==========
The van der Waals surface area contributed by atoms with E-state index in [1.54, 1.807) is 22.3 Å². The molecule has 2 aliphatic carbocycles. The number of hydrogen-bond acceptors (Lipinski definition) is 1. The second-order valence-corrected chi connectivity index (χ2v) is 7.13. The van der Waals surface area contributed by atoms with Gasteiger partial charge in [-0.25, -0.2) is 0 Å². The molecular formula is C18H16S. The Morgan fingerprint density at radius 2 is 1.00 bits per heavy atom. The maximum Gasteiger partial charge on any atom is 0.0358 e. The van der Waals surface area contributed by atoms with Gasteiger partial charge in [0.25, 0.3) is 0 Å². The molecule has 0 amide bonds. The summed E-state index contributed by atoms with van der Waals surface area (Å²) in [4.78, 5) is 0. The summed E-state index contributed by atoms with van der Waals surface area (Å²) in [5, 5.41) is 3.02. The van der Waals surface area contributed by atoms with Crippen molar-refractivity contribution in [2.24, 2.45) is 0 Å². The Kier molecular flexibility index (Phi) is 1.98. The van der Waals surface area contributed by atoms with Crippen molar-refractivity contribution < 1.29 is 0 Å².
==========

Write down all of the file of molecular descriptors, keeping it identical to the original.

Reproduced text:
The van der Waals surface area contributed by atoms with E-state index in [1.54, 1.807) is 22.3 Å². The molecule has 2 aliphatic carbocycles. The number of hydrogen-bond acceptors (Lipinski definition) is 1. The second-order valence-corrected chi connectivity index (χ2v) is 7.13. The van der Waals surface area contributed by atoms with Gasteiger partial charge in [-0.25, -0.2) is 0 Å². The molecular formula is C18H16S. The Morgan fingerprint density at radius 2 is 1.00 bits per heavy atom. The maximum Gasteiger partial charge on any atom is 0.0358 e. The van der Waals surface area contributed by atoms with Gasteiger partial charge in [0.25, 0.3) is 0 Å². The molecule has 0 amide bonds. The summed E-state index contributed by atoms with van der Waals surface area (Å²) in [4.78, 5) is 0. The summed E-state index contributed by atoms with van der Waals surface area (Å²) in [5, 5.41) is 3.02. The van der Waals surface area contributed by atoms with Crippen molar-refractivity contribution in [2.24, 2.45) is 0 Å². The Kier molecular flexibility index (Phi) is 1.98. The van der Waals surface area contributed by atoms with Crippen molar-refractivity contribution < 1.29 is 0 Å².